During a recent baby boom at my workplace, I thought about how first time mothers adjusted to a new baby. The nine months of preparation make you very conscious of the fact that it’s not about you anymore. Instead of budgeting solely for yourself, you have to start short-term budgeting for a baby. My plan, when that time comes is to stick to the basics and not go overboard. (PS. I’ve been told that many have said that and many have failed.)
Short-Term Budgeting for a Baby
There are many things to consider when you are preparing for a baby. In addition to the pre-natal doctor’s visits and taking care of yourself, there are other factors to consider. Some of the financial costs of having a baby that you have to account for include:
- Baby’s birth
- Baby food
- Furniture and bedding
- Baby toiletries
- Baby gear
This can be expensive, but if you have health insurance, most of your costs might be covered by the insurance company. In Barbados, you can have your baby at a reasonable fee, if you go the public route. However, a work colleague explained that if you go the private route, you pay for everything – delivery room, recovery room, the delivering doctor, anesthesiologist, nurses and medication.
Formula and baby food are must-haves if breastfeeding is not an option. Formula alone is not cheap and you have to prepare for this cost.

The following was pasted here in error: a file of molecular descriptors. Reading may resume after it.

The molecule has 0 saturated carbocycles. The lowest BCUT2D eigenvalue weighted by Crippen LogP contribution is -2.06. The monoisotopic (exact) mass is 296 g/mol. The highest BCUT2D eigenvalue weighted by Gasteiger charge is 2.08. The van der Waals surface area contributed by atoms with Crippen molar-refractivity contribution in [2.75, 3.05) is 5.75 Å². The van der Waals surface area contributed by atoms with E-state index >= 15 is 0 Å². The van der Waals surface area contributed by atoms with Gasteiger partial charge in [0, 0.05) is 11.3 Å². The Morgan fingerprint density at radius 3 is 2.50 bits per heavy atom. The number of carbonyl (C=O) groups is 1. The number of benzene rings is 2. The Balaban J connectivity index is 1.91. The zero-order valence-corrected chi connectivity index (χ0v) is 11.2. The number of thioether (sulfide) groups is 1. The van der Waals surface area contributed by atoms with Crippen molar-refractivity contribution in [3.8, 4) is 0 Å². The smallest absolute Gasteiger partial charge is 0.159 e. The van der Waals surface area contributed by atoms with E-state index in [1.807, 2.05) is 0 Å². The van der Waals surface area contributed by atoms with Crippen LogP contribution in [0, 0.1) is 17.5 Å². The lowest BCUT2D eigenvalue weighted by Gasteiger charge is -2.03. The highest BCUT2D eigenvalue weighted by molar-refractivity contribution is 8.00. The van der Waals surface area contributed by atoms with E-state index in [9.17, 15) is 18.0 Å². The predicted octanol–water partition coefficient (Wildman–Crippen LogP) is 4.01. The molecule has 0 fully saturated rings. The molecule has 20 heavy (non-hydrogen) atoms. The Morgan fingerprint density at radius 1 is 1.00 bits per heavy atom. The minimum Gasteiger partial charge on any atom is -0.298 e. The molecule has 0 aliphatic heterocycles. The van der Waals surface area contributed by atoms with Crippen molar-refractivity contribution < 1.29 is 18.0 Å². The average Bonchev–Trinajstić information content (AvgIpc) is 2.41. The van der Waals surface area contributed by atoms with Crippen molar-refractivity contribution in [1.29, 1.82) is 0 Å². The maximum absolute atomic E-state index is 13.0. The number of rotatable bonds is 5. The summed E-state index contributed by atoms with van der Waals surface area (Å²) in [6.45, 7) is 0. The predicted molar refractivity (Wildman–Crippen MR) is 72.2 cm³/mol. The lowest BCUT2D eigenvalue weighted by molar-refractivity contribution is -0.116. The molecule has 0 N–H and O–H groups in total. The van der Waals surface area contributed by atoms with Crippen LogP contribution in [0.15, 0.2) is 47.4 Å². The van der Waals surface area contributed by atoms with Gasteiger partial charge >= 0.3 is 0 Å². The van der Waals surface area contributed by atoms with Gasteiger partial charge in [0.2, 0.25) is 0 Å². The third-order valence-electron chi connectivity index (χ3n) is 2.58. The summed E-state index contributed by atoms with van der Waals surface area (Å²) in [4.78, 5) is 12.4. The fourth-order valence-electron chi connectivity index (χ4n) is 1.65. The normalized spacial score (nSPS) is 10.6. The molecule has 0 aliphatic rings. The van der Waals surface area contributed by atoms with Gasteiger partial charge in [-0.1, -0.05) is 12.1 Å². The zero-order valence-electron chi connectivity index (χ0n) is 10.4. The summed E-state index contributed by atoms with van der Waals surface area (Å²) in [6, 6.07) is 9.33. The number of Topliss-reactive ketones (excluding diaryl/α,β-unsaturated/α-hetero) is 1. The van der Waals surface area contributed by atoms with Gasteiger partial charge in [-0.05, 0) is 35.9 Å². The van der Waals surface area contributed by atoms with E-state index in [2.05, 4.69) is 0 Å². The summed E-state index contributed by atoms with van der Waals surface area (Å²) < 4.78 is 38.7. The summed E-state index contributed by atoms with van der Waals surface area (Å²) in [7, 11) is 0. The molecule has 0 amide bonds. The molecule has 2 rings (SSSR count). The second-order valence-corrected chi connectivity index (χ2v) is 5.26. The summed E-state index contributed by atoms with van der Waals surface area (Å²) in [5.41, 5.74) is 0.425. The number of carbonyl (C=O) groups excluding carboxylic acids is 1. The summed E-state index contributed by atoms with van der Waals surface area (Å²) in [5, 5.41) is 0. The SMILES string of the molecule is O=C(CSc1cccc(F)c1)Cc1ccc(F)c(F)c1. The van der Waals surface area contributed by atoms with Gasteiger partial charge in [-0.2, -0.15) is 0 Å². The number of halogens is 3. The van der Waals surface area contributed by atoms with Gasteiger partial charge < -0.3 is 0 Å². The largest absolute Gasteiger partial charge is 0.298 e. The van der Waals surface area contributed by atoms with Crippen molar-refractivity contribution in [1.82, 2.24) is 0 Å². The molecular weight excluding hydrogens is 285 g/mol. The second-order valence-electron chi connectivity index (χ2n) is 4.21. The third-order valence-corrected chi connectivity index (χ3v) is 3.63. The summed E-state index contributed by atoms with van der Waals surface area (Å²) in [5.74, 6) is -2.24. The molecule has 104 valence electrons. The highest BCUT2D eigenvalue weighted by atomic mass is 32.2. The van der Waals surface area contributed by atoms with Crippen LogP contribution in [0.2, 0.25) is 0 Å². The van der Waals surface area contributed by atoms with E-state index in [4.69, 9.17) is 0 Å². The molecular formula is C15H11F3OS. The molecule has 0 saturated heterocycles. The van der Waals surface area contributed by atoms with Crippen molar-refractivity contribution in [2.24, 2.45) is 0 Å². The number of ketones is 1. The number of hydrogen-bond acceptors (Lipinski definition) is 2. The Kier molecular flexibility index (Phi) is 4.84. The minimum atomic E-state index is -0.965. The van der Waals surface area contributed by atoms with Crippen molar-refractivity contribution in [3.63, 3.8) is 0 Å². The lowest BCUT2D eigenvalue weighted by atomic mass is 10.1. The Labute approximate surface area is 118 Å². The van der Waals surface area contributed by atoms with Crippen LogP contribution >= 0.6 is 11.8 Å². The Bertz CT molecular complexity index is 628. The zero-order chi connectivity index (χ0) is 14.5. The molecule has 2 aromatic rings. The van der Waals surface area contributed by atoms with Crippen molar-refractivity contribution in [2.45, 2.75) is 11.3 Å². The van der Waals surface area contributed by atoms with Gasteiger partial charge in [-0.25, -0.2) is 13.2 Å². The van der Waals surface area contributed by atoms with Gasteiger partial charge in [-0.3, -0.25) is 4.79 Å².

Maternity wear for mum and clothing for the baby are also on the list. I’ve always heard that you should buy the baby’s clothes a bit big because the baby grows rather quickly and you would not have to constantly buy new clothes at each new growth stage.
Furniture and Bedding
The baby’s crib, playpen, mattress and changing table are some of the first things that people buy when expecting a baby. These items should last your baby until he/she reaches the toddler stage. And if you plan on having more children, you can store them away until they are needed again.
Diapers, wipes, baby powder, baby oil, wash cloths, towels, changing mats are things that you will be using on a daily babsis. If you’re going the route of disposable diapers then you should be prepared. I’ve heard the stories about how the cost of diapers can add up. Baby bottles, warmers, bibs, a diaper bag and a bath tub are one-time expenses and also last for several years.
A car seat, stroller and baby carrier are also necessity for ease of mobility with your baby. But if you choose the right type of baby gear from the beginning, it should last you for many years.
I’ve merely touched on a few items that should be on your mind when budgeting for a baby. There are also medical costs which will continue for many years to come. But during the first few months of your baby’s life, there will be follow-up doctor visits, check-ups and shots. Another cost that should not be overlooked is child care. When you go back to work, and there is no one to take care of the baby, you will have to send your child to a nursery.
By creating a budget for your baby before your bundle of joy arrives can save you some shock. You will have a good idea of what to expect. Following the short-term budgeting, you can engage in long-term budgeting which also includes medical costs, education, and extra-curricular activities, to name a few.